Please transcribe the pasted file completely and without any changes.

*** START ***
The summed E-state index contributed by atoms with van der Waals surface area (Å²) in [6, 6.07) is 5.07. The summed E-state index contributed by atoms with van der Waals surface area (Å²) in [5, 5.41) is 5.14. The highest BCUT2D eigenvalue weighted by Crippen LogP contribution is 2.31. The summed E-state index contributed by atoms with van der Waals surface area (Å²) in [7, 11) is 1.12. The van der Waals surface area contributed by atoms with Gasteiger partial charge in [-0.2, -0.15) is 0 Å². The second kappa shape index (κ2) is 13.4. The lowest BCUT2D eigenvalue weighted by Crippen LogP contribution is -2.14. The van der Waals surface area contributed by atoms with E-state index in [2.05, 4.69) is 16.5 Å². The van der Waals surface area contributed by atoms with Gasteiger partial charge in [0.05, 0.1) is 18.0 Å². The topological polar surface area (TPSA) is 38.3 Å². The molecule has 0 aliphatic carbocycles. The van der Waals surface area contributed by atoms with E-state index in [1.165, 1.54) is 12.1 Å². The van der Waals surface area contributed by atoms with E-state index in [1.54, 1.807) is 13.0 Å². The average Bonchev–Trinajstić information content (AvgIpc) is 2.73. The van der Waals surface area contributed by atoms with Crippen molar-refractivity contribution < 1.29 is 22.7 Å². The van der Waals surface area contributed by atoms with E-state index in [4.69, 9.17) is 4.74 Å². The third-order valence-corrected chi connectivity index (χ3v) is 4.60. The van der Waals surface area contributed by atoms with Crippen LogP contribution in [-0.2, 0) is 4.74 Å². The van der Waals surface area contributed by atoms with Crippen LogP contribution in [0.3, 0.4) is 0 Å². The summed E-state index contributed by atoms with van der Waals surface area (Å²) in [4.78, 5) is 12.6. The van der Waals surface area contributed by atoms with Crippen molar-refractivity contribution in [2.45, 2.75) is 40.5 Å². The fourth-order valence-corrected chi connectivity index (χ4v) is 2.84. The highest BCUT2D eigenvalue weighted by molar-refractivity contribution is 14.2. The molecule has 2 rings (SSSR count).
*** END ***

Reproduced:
The summed E-state index contributed by atoms with van der Waals surface area (Å²) in [6, 6.07) is 5.07. The summed E-state index contributed by atoms with van der Waals surface area (Å²) in [5, 5.41) is 5.14. The highest BCUT2D eigenvalue weighted by Crippen LogP contribution is 2.31. The summed E-state index contributed by atoms with van der Waals surface area (Å²) in [7, 11) is 1.12. The van der Waals surface area contributed by atoms with Gasteiger partial charge in [-0.2, -0.15) is 0 Å². The second kappa shape index (κ2) is 13.4. The lowest BCUT2D eigenvalue weighted by Crippen LogP contribution is -2.14. The van der Waals surface area contributed by atoms with E-state index in [2.05, 4.69) is 16.5 Å². The van der Waals surface area contributed by atoms with Gasteiger partial charge in [0.05, 0.1) is 18.0 Å². The topological polar surface area (TPSA) is 38.3 Å². The molecule has 0 aliphatic carbocycles. The van der Waals surface area contributed by atoms with E-state index in [1.165, 1.54) is 12.1 Å². The van der Waals surface area contributed by atoms with E-state index in [1.54, 1.807) is 13.0 Å². The average Bonchev–Trinajstić information content (AvgIpc) is 2.73. The van der Waals surface area contributed by atoms with Crippen molar-refractivity contribution < 1.29 is 22.7 Å². The van der Waals surface area contributed by atoms with E-state index in [4.69, 9.17) is 4.74 Å². The third-order valence-corrected chi connectivity index (χ3v) is 4.60. The van der Waals surface area contributed by atoms with Crippen LogP contribution in [-0.2, 0) is 4.74 Å². The van der Waals surface area contributed by atoms with Crippen LogP contribution in [0.3, 0.4) is 0 Å². The summed E-state index contributed by atoms with van der Waals surface area (Å²) in [4.78, 5) is 12.6. The van der Waals surface area contributed by atoms with Crippen molar-refractivity contribution in [2.45, 2.75) is 40.5 Å². The fourth-order valence-corrected chi connectivity index (χ4v) is 2.84. The highest BCUT2D eigenvalue weighted by molar-refractivity contribution is 14.2. The molecule has 2 rings (SSSR count).